Li: The nature of small towns has just changed so much. These were communities where you had to depend on each other, and that has two ways of going about it. It can be very frustrating, in a way, or it can be very freeing to say, "You know what, I know that person and I know that person is a good person." And so much of what the times are now is that the noise in the outside world, not only national but global, infiltrates into these small communities and changes the perception of someone you might have known for 20 years. For example, Omar Rachid told us on the panel that after the mosque fire, some people didn't know that he was Muslim and stopped talking to him, because he was "out" in a way as a member of the Muslim community. I feel like the strength of the small communities is also the one thing that can help them survive in this day and age because there are so many small communities in Texas, and they're just getting smaller.
Heather: It's so interesting that you worded it as Omar being "outed," because that's exactly what I thought as well. When he said that during the panel a few weeks ago. It's interesting because instead of people realizing, "Oh, I now have a different perception of this person because of my own internal biases." They instead, lean closer into their bias and double down on it, instead of acknowledging that, "Hey, maybe I need a rewiring in my own perception and biases of other people." It's sad, but hopefully, projects like this can, as you said, make people analyze their communities and their perceptions of other people. You touched on this earlier about that initial outpouring of support and how it slowly dwindled as time went on. If people wanted to support Victoria Islamic Center, how would they go about that? Or is there another way that you would hope that people kind of take the message that you're trying to relay and give back to their society in some sort of way?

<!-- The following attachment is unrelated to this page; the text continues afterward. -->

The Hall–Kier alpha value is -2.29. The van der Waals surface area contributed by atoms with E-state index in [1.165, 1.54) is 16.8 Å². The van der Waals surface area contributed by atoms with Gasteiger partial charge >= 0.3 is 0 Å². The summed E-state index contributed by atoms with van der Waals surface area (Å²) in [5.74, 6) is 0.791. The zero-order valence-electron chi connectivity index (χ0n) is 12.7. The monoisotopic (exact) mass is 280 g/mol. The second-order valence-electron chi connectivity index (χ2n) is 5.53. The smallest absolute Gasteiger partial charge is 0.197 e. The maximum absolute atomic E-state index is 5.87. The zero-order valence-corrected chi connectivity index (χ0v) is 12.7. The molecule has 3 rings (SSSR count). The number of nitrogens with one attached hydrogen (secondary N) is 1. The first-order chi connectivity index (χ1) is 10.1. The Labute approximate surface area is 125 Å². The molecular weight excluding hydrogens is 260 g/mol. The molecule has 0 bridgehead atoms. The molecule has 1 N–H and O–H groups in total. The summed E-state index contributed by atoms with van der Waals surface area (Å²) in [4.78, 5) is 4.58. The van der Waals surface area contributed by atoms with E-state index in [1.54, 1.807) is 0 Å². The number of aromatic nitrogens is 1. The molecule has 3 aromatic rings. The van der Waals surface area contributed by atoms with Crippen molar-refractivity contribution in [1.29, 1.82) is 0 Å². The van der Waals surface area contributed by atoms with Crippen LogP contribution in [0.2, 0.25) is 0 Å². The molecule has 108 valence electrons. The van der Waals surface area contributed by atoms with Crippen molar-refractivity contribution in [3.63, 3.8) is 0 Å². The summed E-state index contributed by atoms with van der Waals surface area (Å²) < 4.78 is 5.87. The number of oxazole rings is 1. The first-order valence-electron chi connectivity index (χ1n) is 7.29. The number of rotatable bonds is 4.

Li: It's a great question. When will your piece be on the blog? Because right now, we're working on an aspect of our website that allows people to donate directly to some of the top most organizations doing incredible work in town, including the Victoria Islamic Center. (That's to come soon, folks)
Additionally, people can seek out the mosque. They have a website, which they have a donation portal. I mean, they still need a lot of donations, because, you know, there's still ongoing security needs and resources needed for their community. So I would encourage folks to look up their website and donate virtually.
I would also encourage folks to look at Midcoast Family Services, which is a board that Omar Rachid serves on and we see him in a meeting in the series. They are an incredible organization. They deal with domestic abuse, homelessness, and substance abuse, and they do a lot of incredible work for housing and rental assistance and supporting families, women, and minors.
And lastly, I want to include Christ's Kitchen. Christ's Kitchen is a soup kitchen that we see in episode two. The woman who runs that is truly, truly a living saint. Trish is her name and she works day in and day out to serve a hot meal, no judgment, no anything to anyone who comes to her door and I can tell you that that dining room in Victoria is the most diverse dining room you'll see the whole town. From families to young children to people of all different backgrounds. You can see how poverty really does affect anyone and everyone. So those three orgs I would say would be great to include.
Heather: Do you have any present-day updates about the members from the series to share?
Li: Well, I don't want to go too much into the politics of what's going on in Gaza and Israel. But I do want to share that Abe Ajrami, one of our main characters, has sadly lost over 20 people within his family in Palestine.